Accra (AFP) – Ghanaian businessman Mohammed Biney had already suffered when the government imposed a new tax on electricity this year in an attempt to revive the economy.
While Ghana is now suffering from nearly 30 percent inflation, a shoe seller in Accra was surprised when the government announced in July that it would have to seek help from the IMF.
President Nana Akufo-Addo once promised “Ghana Beyond Aid” to make his West African country less dependent on foreign aid.
But the sudden reversal of the IMF loan has sparked a fierce debate over the governance of its economy as Ghana grapples with its highest cost of living in two decades.
“You can’t tax us with the idea of saving the economy and then overnight come and tell us you’re going to the IMF,” businessman Biney told AFP.
“I think he ran out of ideas.”
Affected by the global pandemic and the fallout from Russia’s war in Ukraine on oil and food prices, Ghana is negotiating with the International Monetary Fund to help stabilize its economy.
But the decision raised fears that the IMF’s austerity measures would force the end of Akufo-Addo’s programs and hurt Ghanaians struggling with rising prices.
A group of new protests led by the opposition and unions threatening to strike over the crisis have increased pressure on the government as the IMF team begins preliminary talks.
With high debt, new financing and limited sources of income, the government says the IMF offers short-term support.
Ghana’s Deputy Minister of Finance, Abena Osei-Asare, said that after the pandemic disrupted the economy, the IMF’s cooperation would help with remittances and open the door to new financing and protect economic programs.
“People don’t understand how we can live with the IMF and that’s why they are afraid,” he told AFP.
The economic situation in Ghana is not good. Growth slowed this year as inflation hit a ten-year high of 29.8 percent in June, driven by spending on transportation and food.
Ghana’s debt to GDP ratio – the ratio of what it owes to what it produces – rose from 65 percent to 80 percent during the pandemic, the IMF said.
Credit rating agency Moody’s in February downgraded its outlook on Ghana’s bonds, citing government and debt problems.
“Ghana’s economic and debt crisis is worsening amid external pressures,” the IMF said after the team’s visit this month.
“The program supported by the IMF aims to provide space for Ghana to implement the plan.”
The agreement will be Ghana’s 18th visit to the IMF after completing a three-year agreement in 2019 that contributed $918 million.
In May, Finance Minister Ken Ofori-Atta said an IMF deal was not an option, with the government preferring “home-grown” solutions.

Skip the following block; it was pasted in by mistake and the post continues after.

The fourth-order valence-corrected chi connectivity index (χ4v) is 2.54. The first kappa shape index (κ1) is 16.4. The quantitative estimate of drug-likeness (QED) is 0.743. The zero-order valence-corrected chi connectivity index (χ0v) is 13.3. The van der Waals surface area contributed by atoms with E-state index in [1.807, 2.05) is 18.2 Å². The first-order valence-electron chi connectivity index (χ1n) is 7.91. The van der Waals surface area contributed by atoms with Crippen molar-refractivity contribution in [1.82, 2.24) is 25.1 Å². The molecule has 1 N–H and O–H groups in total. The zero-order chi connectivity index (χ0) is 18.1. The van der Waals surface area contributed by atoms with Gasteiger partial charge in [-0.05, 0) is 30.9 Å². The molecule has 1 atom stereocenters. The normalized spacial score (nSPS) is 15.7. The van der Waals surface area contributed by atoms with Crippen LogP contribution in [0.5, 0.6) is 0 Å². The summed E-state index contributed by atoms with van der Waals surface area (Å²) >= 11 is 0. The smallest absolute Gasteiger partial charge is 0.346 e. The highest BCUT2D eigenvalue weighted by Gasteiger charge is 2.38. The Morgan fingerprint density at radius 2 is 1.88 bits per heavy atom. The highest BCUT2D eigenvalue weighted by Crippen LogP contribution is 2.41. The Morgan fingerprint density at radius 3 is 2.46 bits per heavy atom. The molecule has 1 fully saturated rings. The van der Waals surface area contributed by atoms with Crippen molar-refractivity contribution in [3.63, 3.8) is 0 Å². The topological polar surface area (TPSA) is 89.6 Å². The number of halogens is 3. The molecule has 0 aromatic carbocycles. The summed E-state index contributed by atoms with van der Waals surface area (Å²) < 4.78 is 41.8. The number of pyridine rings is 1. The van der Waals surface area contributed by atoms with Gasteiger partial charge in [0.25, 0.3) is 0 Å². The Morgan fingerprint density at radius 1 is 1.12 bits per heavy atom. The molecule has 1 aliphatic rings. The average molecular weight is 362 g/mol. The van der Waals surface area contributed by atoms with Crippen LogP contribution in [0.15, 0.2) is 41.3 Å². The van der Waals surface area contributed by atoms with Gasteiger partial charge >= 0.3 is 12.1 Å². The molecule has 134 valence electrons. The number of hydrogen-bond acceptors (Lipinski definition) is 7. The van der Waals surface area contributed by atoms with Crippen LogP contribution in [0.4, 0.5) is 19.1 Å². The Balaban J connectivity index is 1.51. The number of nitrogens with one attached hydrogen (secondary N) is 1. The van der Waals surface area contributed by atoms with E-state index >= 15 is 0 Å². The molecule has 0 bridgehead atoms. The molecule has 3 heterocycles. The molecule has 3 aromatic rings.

One of them, Ghana’s new electricity levy or E-levy, is designed to help raise $900 million in needed funds and reduce spending.
But the levy was widely criticized and as people reduced their electricity bills, the E-levy also fell sharply in terms of revenue.
Gabby Otchere-Darko, a leading member of the ruling party, wrote in June that the tax only raised 10 percent of income.
“Given the situation we have found ourselves in… we have no choice,” John Kwakye, director of research at the Accra-based IEA think tank, said of the IMF deal.
“Going to the IMF was to strengthen our credibility.”
The fallout of the election?
But even though the elections are still two years away, the IMF agreement could have political problems.
Teachers’ unions went on strike earlier this month until the government agreed to cut their salaries. Some civil servants are threatening action.
The group “Fix the Country”, which regularly hosts small demonstrations, has been joined by another group “Arise Ghana”. Last month their meeting on the economic crisis led to clashes with the police.
Yaw Baah, General Secretary of the Trades Union Congress (TUC) said: “The way to solve Ghana’s problems is in Washington. “This is a terrible mistake by the government.”
Eurasia Group Africa Director Amaka Anku told clients that the IMF program will make it difficult for Akufo-Addo’s New Patriotic Party to claim to be in charge of the economy.
This could weaken the position of the candidate for NPP Vice President in 2024, Mahamudu Bawumia even as his opponent from the National Democratic Congress or NDC leader and former President John Mahama is also facing challenges.
“On the bottom line, this will make for a very close election in 2024,” Anku said.
The critics have already started.
“President Akufo-Addo and Dr. “Mahamudu Bawumia must take full responsibility for the reckless management of the economy,” said NDC head of law, Haruna Iddrisu.
“The government should make it clear what Ghanaians should expect instead of blaming Ukraine and Russia.”
© 2022 AFP